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Government Chapter 17 Elections and voting. Electing the President  Presidential candidates begin the campaign a year before.  Intensity builds after.

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Presentation on theme: "Government Chapter 17 Elections and voting. Electing the President  Presidential candidates begin the campaign a year before.  Intensity builds after."— Presentation transcript:

1 Government Chapter 17 Elections and voting

2 Electing the President  Presidential candidates begin the campaign a year before.  Intensity builds after the Convention.  Electoral Votes and the States  Candidate must win 270 electoral votes.  538 available, each state plus 3 for DC  All or nothing concept, except Nebraska and Maine.

3 Electing the President  Pay more attention to large electoral States  Campaign Strategy- Attack or low key, what issues, how to spend money.  Campaign Organization  Campaign manager- overall strategy and planning.  State party chairperson at State and Local level.

4 Electing the President  Using Television- most important tool.  Build the right image, mental picture, of the candidate.  Commercials shape the image.  Debates and news stations also used.  Using the Internet- Set up a site to raise money and give information.

5 Financing Campaigns  2004, 3.9 billion dollars spent between presidential and congressional candidates.  Regulating Campaign Financing  Federal Election Campaign Act (FECA), 1971 and amendments are the framework.  Public Disclosure, limit amounts given.  Federal Election Commission (FEC), contributions of over $100 reported, record political contributions.

6 Financing Campaigns  Public Funding- Government funding to run the campaign all campaigns took the money.  Private funding- limits set.  PACs- Political action Committees, support political candidates through campaign contributions.  Issue advocacy advertising- pay for commercials for candidates.

7 Financing Campaigns  The Bipartisan Campaign Reform Act  Bans Soft money- money directly to parties.  No limit on PACs  $2,000 limit on individual donations.  Prohibited issue ads from groups within 30 days of primary or 60 days of the general election.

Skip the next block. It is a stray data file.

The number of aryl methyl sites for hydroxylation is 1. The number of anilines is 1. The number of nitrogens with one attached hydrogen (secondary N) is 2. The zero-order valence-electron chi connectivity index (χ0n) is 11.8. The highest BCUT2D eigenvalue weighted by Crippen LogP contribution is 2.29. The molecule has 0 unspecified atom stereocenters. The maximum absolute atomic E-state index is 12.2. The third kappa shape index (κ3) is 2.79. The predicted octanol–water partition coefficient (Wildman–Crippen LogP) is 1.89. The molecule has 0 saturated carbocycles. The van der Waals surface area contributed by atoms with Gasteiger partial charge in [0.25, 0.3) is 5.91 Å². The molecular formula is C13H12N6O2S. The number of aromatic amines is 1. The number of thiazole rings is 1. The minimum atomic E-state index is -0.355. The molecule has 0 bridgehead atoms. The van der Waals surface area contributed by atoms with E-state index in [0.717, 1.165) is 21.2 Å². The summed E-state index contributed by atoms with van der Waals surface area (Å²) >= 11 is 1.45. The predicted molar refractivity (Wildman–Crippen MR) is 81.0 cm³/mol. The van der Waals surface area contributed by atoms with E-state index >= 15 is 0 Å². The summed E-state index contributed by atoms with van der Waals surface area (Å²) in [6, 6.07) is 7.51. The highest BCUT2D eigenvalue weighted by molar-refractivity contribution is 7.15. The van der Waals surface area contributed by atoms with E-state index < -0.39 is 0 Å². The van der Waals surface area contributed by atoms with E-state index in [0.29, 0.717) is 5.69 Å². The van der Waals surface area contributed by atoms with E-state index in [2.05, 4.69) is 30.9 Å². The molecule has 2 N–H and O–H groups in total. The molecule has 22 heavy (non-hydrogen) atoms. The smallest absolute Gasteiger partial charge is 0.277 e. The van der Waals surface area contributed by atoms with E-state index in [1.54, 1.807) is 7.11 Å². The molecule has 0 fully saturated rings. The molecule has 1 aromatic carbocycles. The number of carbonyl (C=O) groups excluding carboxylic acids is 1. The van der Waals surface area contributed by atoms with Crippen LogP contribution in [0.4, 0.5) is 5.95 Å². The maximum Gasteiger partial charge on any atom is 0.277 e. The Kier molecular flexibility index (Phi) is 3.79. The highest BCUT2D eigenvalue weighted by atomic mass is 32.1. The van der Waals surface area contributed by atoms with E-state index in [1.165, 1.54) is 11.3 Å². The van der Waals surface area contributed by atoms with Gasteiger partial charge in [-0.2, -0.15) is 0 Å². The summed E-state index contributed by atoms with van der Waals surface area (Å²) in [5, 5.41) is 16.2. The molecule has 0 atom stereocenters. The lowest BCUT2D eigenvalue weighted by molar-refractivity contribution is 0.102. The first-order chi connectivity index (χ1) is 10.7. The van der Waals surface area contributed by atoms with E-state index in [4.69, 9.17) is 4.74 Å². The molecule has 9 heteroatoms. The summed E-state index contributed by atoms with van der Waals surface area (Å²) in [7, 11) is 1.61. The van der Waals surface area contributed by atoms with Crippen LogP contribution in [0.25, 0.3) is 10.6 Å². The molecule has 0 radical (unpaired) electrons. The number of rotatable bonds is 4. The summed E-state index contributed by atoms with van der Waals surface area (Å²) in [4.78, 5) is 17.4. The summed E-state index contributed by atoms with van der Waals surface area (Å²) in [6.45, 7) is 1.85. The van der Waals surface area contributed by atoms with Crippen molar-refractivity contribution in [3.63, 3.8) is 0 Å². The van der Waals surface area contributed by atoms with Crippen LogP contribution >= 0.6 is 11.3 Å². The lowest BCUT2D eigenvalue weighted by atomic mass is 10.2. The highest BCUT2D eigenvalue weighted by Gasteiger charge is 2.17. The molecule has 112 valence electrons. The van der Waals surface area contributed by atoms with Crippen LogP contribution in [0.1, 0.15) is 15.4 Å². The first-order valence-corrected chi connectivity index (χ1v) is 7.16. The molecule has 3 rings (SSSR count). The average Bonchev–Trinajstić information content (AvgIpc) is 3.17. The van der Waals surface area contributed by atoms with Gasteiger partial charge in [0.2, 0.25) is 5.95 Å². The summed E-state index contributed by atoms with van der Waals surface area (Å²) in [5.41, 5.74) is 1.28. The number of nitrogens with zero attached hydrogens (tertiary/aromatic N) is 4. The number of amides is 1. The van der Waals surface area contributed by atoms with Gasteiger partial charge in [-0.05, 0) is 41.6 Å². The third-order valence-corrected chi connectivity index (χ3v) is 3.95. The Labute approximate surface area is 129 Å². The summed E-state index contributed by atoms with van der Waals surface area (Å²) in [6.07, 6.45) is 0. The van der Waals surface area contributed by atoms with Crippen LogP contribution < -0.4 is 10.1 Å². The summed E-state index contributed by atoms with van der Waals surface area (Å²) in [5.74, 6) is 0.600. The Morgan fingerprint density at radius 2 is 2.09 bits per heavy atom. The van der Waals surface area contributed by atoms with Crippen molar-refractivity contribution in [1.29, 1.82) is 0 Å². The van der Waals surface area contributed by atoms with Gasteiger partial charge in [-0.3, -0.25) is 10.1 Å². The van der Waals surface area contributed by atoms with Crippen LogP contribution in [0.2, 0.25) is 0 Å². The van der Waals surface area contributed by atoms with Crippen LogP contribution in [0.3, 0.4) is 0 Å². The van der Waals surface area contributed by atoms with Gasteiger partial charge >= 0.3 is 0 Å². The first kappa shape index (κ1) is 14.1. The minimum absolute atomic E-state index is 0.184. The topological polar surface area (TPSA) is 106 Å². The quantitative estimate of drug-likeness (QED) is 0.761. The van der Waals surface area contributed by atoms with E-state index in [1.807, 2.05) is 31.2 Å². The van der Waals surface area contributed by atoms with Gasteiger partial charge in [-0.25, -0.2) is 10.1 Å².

8 Section 2: Expanding Voting Rights  Suffrage- Foundation of U.S. Democracy  1789-early 1800’s white male land owning, tax paying, and some religious requirements needed.  Voting should be left to the wealthy.  States gradually drop land ownership and religious requirements. Universal White Male Suffrage achieved.

9 Expanding Voting Rights  Woman Suffrage- Started in mid 1800s, States allowed voting.  19 th amendment, 1920 women can vote  African American Suffrage  1870, 15 th Amendment- limitations set  Grandfather clause- kept African Americans from voting

10 African American Suffrage  Literacy Tests- Different rules for whites and African Americans.  Poll tax- pay to vote.  Limited the ability of minorities to vote.  Voting Rights acts of 1965 and 1970 outlawed literacy tests. Federal Government involved  % registered, %  26 th amendment (1970) year olds vote

11 Section 3: Influences on Voters  Personal Background of Voters affect the party choices generally, not always.  Age-  Education  Religion  Gender  Work  Cross-pressured voter- differing elements conflict.

12 Loyalty to Political Parties  Strong Loyalty- Straight Ticket Voters, all republican or democrat.  Weak Party voters- go by the issues and may switch at times. Switch Ticket Voters  Independent Voters- No party, their numbers are rising.  Parties power weakening- issues and image will be more important.

13 Influences on Voters  Parties  Republican- Conservative is right of center  Democrat- Liberal is left of center.  Moderate- between the two or center.  Issues in Election Campaigns- More voters informed.  1. Television  2. Education  3. Issues have more impact on them

14 Influences on Voters  The Candidate’s Image  Many choose a person on image alone.  Competent, trustworthy etc.  Propaganda- using ideas, information, or rumors to influence opinion. Pg 496  Come across as “Plain Folks”, Andrew Jackson, 1828.

15 Influences on Voters  Profile of Regular Voters- education, age and income are important factors.  Profile of nonvoters- registration, citizenship, residency laws limit eligibility.  1/5 th relocate every 5 years, may forget to register.  Participation depends on the race.  Constantly trying to raise participation.


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